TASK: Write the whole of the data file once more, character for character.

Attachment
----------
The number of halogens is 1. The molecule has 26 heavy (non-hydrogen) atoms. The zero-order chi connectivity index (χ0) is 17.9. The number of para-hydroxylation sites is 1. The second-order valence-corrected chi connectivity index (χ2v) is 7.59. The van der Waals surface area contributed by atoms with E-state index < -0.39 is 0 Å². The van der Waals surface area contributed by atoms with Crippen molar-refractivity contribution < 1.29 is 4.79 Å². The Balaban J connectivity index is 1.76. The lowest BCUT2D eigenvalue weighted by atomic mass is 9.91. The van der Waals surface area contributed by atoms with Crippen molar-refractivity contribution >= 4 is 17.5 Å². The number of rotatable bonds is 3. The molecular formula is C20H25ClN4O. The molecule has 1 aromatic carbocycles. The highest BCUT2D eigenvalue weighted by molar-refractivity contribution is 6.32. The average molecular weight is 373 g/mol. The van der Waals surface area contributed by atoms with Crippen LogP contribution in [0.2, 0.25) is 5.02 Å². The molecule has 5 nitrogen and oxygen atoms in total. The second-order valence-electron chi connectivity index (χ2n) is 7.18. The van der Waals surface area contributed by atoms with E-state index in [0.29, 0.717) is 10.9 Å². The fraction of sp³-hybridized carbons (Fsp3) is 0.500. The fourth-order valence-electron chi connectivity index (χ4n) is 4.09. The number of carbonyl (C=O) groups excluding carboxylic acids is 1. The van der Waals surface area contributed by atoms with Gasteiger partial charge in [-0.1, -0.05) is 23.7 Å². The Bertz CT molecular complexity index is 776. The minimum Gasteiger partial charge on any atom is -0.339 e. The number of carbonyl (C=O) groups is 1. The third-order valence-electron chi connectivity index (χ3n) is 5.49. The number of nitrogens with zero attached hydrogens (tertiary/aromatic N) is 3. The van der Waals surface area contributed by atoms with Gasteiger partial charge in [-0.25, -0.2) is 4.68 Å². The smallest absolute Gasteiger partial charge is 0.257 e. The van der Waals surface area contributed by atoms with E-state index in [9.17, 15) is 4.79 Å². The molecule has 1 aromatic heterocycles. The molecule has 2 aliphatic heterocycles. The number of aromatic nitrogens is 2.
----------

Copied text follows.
The number of halogens is 1. The molecule has 26 heavy (non-hydrogen) atoms. The zero-order chi connectivity index (χ0) is 17.9. The number of para-hydroxylation sites is 1. The second-order valence-corrected chi connectivity index (χ2v) is 7.59. The van der Waals surface area contributed by atoms with E-state index < -0.39 is 0 Å². The van der Waals surface area contributed by atoms with Crippen molar-refractivity contribution < 1.29 is 4.79 Å². The Balaban J connectivity index is 1.76. The lowest BCUT2D eigenvalue weighted by atomic mass is 9.91. The van der Waals surface area contributed by atoms with Crippen molar-refractivity contribution >= 4 is 17.5 Å². The number of rotatable bonds is 3. The molecular formula is C20H25ClN4O. The molecule has 1 aromatic carbocycles. The highest BCUT2D eigenvalue weighted by molar-refractivity contribution is 6.32. The average molecular weight is 373 g/mol. The van der Waals surface area contributed by atoms with Crippen LogP contribution in [0.2, 0.25) is 5.02 Å². The molecule has 5 nitrogen and oxygen atoms in total. The second-order valence-electron chi connectivity index (χ2n) is 7.18. The van der Waals surface area contributed by atoms with E-state index in [0.29, 0.717) is 10.9 Å². The fraction of sp³-hybridized carbons (Fsp3) is 0.500. The fourth-order valence-electron chi connectivity index (χ4n) is 4.09. The number of carbonyl (C=O) groups excluding carboxylic acids is 1. The van der Waals surface area contributed by atoms with Gasteiger partial charge in [-0.1, -0.05) is 23.7 Å². The Bertz CT molecular complexity index is 776. The minimum Gasteiger partial charge on any atom is -0.339 e. The number of carbonyl (C=O) groups is 1. The third-order valence-electron chi connectivity index (χ3n) is 5.49. The number of nitrogens with zero attached hydrogens (tertiary/aromatic N) is 3. The van der Waals surface area contributed by atoms with Gasteiger partial charge in [-0.25, -0.2) is 4.68 Å². The smallest absolute Gasteiger partial charge is 0.257 e. The van der Waals surface area contributed by atoms with E-state index in [9.17, 15) is 4.79 Å². The molecule has 1 aromatic heterocycles. The molecule has 2 aliphatic heterocycles. The number of aromatic nitrogens is 2.